Human rights activists, liberal media outlets, and Bush Administration critics have derisively characterized the U.S. military detention facility at Guantanamo Bay, Cuba, as the "gulag of our times," a "legal black hole," and a "stain on our nation's character." One need not dig too deeply into the facts, however, to discover that the detainees held at Guantanamo receive the most systematic and extensive procedural protections afforded to foreign enemy combatants in the history of armed conflict, including unprecedented access to legal representation and U.S. courts. In order to unearth the reality from the layers of hyperbole, half-truths, and outright lies that have been heaped upon Guantanamo Bay, this paper corrects a few of the more persistent misconceptions relating to the situation.
Misconception #1: The U.S. must either put Guantanamo Bay detainees on trial or release them.
Certain Members of Congress and parts of the self-described "international legal and human rights community" labor to spread the mistaken notion that the United States has only two viable and legitimate options for dealing with the detainees held at Guantanamo Bay: (1) charge the detainees with crimes and then try them or (2) simply release them from U.S. custody. There is, however, at least one other option, which just happens to have the most venerable pedigree in U.S. history, that the Guantanamo critics ignore: hold the detainees until the end of active hostilities.
As of May, approximately 380 detainees were being held at Guantanamo Bay. Only about 60 to 80 of them are expected to stand trial before military commissions for their individual criminal acts. This list includes Khalid Sheikh Mohammed, the confessed mastermind of the September 11 attacks, and Ramzi Bin al-Shib, the so-called 20th hijacker. The remaining detainees are being held not because of any alleged criminal conduct but because (1) they fought against U.S. and Coalition forces in Afghanistan and (2) U.S. special military tribunals have determined that they are too dangerous to be released back into the world and would likely rejoin the fighting against U.S. and Coalition forces.
The United States is engaged in an ongoing armed conflict in Afghanistan and therefore has no obligation—legal, moral, or otherwise—to release captured enemy soldiers so that they may return to the battlefield. Indeed, the Geneva Conventions require that combatants be released from custody only "after the cessation of active hostilities." The U.S. Supreme Court recently affirmed the principle that the detention of enemy combatants is a "fundamental and accepted…incident of war" and concluded that the President is therefore authorized to hold detainees for the duration of the conflict in Afghanistan.
The obvious rationale for the detention of enemy combatants is to prevent captured belligerents from returning to the battlefield to take up arms again against Americans and American allies. The premature release of enemy combatants from Guantanamo Bay would likely prove deadly to U.S. forces still fighting in Afghanistan: At least 30 of the approximately 395 detainees who have been released from Guantanamo Bay returned to Afghanistan to engage in further hostilities against Coalition forces.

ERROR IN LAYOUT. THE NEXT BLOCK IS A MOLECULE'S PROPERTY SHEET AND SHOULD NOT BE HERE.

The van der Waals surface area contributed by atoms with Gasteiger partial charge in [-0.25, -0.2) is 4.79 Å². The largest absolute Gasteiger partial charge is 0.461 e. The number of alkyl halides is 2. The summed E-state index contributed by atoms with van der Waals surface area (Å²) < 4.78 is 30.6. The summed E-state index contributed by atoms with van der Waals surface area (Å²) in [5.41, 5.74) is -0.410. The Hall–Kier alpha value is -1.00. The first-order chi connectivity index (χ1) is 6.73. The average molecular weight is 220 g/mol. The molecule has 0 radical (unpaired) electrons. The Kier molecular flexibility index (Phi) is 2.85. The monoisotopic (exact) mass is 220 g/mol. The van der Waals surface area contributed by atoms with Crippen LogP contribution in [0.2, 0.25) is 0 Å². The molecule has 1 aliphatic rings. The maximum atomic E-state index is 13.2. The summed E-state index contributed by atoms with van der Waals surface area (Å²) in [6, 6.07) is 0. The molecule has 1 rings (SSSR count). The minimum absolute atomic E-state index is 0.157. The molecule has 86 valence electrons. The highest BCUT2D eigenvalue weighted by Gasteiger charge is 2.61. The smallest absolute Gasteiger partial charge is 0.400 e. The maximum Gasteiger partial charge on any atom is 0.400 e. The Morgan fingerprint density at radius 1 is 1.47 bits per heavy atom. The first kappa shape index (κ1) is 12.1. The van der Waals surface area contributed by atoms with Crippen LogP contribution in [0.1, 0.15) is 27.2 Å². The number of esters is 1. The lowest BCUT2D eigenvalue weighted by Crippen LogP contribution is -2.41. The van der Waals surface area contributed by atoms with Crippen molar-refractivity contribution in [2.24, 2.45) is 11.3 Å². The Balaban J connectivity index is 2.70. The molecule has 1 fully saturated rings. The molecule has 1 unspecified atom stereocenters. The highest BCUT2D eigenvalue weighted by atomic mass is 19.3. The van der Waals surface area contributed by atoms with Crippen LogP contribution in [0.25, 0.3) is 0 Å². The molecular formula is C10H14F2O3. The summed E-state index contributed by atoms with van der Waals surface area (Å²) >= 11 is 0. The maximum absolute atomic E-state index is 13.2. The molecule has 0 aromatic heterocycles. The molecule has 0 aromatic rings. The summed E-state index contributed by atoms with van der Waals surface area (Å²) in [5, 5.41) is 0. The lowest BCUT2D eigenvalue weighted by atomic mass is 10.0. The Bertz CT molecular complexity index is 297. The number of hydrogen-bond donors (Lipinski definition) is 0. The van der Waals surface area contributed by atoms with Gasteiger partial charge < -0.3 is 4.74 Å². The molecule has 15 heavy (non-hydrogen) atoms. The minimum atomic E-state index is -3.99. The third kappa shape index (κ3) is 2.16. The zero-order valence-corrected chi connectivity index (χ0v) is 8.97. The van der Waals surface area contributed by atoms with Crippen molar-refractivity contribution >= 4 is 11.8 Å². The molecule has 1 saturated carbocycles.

Other than calling for the immediate release of all detainees and closing Guantanamo, critics provide no solution for how to prevent these former belligerents from returning to the battlefield and killing U.S. and Coalition soldiers. The only sensible solution is the one that the United States and other nations have long employed: hold detainees until the cessation of conflict.
Misconception #2: The Guantanamo Bay detainees received inadequate due process when they were designated enemy combatants.
In violation of the Geneva Conventions and the customary laws of war, Taliban and al-Qaeda fighters in Afghanistan wear no uniforms or insignia. Unlike the soldiers of every nation that seeks the protections of the Geneva Conventions and other laws of war, Taliban and al-Qaeda fighters refuse to carry their arms openly. Such choices drastically increase the dangers of war to the civilians among whom Taliban and al-Qaeda forces hide.
These choices also make it more difficult for U.S. military personnel to determine whether, upon a combatant's capture, the combatant is in fact a member of the enemy force. To address the problem, the U.S. military established a system to screen each detainee to determine whether he is an enemy combatant. The result is that detainees at Guantanamo Bay have received more procedural protections ensuring the fairness of their detention than any foreign enemy combatant in any armed conflict in the history of warfare.
Under the Geneva Conventions, enemy combatants who have committed a belligerent act but whose detainee status is in question are entitled to have their status determined by a "competent tribunal." In accordance with that provision of the Geneva Conventions, prior to the September 11 attacks the U.S. military established Army Regulation 190-8, Section 1-6, setting forth procedures for the operation of tribunals to make such determinations—that is, whether a combatant may be held as a prisoner of war. The U.S. Supreme Court recently cited Army Regulation 190-8 as an example of a procedure which would satisfy the due process requirements for determining the status of the Guantanamo Bay detainees. In response, the Department of Defense established special tribunals modeled on Army Regulation 190-8—Combatant Status Review Tribunals (CSRTs)—to determine the status of detainees at Guantanamo Bay.
Consistent with Army Regulation 190-8, the CSRT hearing provides each detainee with a hearing before a neutral panel composed of three commissioned military officers. The tribunals make their decisions on the detainee's status by majority vote, based on the preponderance of the evidence. The detainee has the right to attend all open portions of the CSRT proceedings, the opportunity to call witnesses on his behalf, the right to cross-examine witnesses called by the tribunal, and the right to testify on his own behalf. These procedures go far beyond what most nations provide and what the Geneva Conventions require.